US Dollar’s Fate in Fed’s Hands After Hot Inflation Data; EUR/USD, GBP/USD Setups

The U.S. dollar, as measured by the DXY index, was largely flat on Tuesday, oscillating between small gains and losses around the 103.65 level despite the moderate rebound in U.S. Treasury yields and uncomfortably high inflation data released this morning by the U.S. Bureau of Labor Statistics.

By way of context, February headline CPI clocked in at 0.5% m-o-m and 6.0% y-o-y, in line with estimates. However, the core gauge topped expectations, rising 0.5% m-o-m, the quickest pace in five months. With this result, the annual rate settled a little lower to 5.5% from 5.6%, a slow directional improvement.

Elevated inflationary pressures prompted traders to increase bets that the FOMC will raise rates by 25 basis points to 4.75-5.00% at its March meeting, with the probability of that outcome climbing to 74% versus 65% yesterday when expectations shifted in a more dovish direction following the U.S. banking sector turmoil.

While much higher rates are likely needed to restore price stability, it would not be surprising if the Fed adopted a more cautious approach at its next meeting, even if that contradicts Powell’s hawkish message delivered at his semi-annual appearance before Congress last week. This is because the landscape has changed dramatically in last few days.

Recent bank runs that led to the downfall of SVB and SBNY have exposed cracks in the banking ecosystem caused in part by overly restrictive monetary policy. The situation threatened to propagate rapidly that the Fed had to intervene to protect depositors, launching an emergency liquidity program to shore up struggling lenders.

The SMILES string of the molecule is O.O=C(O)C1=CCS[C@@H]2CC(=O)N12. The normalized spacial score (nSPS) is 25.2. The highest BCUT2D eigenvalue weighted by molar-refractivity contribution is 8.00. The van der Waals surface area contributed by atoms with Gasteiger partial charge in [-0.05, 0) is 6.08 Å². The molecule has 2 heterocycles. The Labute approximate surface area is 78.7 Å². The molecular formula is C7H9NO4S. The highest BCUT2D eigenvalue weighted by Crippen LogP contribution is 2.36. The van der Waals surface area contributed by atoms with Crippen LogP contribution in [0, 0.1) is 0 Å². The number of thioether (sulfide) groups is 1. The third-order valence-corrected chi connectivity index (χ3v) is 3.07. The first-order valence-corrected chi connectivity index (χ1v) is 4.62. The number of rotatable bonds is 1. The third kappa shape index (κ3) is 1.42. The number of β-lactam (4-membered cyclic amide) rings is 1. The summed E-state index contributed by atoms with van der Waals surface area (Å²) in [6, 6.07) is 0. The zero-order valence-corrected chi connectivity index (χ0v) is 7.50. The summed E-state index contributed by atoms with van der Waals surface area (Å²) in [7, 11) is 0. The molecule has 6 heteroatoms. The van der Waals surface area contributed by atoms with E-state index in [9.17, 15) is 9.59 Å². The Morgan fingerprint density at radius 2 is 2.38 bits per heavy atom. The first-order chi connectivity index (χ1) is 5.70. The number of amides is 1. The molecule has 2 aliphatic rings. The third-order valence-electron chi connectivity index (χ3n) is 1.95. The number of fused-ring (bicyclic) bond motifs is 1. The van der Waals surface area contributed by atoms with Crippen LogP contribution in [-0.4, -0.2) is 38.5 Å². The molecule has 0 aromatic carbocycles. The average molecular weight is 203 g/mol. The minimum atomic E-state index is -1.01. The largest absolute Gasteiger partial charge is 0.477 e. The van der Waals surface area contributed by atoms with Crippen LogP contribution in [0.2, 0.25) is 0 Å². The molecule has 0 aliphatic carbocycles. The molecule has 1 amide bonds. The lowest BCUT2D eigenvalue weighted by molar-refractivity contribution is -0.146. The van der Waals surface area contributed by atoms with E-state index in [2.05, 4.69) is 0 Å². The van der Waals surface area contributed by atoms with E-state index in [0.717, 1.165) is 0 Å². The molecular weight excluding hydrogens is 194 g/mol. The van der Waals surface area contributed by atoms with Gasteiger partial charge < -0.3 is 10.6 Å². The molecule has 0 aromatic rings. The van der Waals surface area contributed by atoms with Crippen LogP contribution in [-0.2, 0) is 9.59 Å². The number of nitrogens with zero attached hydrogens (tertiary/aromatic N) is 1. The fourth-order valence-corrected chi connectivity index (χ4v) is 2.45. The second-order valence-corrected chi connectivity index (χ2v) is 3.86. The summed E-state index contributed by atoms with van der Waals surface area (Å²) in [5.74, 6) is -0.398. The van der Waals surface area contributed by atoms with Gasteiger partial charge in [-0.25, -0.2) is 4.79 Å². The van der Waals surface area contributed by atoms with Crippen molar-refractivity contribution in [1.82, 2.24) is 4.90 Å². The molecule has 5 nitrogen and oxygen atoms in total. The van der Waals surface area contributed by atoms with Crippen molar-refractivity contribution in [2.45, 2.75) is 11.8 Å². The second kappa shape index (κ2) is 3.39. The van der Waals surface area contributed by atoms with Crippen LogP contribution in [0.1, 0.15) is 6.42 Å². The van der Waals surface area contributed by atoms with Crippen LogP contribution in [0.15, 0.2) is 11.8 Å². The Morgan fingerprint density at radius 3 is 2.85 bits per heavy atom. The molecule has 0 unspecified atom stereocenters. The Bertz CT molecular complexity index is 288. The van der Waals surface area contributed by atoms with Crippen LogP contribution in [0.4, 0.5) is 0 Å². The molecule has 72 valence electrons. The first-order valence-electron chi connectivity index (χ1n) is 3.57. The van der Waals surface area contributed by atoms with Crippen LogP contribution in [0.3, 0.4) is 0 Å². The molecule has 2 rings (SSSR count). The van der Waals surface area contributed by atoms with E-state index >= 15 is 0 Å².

All in all, systemic risks could throw a wrench in policymakers’ hiking plans, at least temporarily, pushing them to prioritize financial stability over their fight against inflation, which is a much slower-moving problem. The stars appear to be aligning for the FOMC guidance to lean on the dovish side next week.

Prior to events in the last few days, the U.S. dollar had strong bullish momentum, but the tide has turned with bears now in control, that’s the nature of the market. Barring strong episodes of risk aversion/flight to safety, the greenback could continue to retreat in the near term, especially if dovish expectations for the Fed come to fruition.


Last week, EUR/USD plunged towards a key support near 1.0535, but bulls defended this floor, paving the way for a strong rally off of those levels, with the exchange rate now above the 50-day moving average. If gains continue in the days ahead, resistance is seen at 1.0790, followed by 1.0935. On the flip side, if sellers return and spark a bearish reversal, support rests at 1.0700, and 1.0620 thereafter.


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After its recent rebound, GBP/USD is quickly approaching cluster resistance in the 1.2275/1.2300 area, where last year’s August highs align with a medium-term descending trendline in play for more than 14 months. If bulls manage to push prices above this ceiling decisively, we could see a move towards 1.2450, the 61.8% Fib retracement of the 2022 sell-off. Conversely, if bearish pressure reemerges and cable pivots lower, support comes in at 1.1970, followed by 1.1825.


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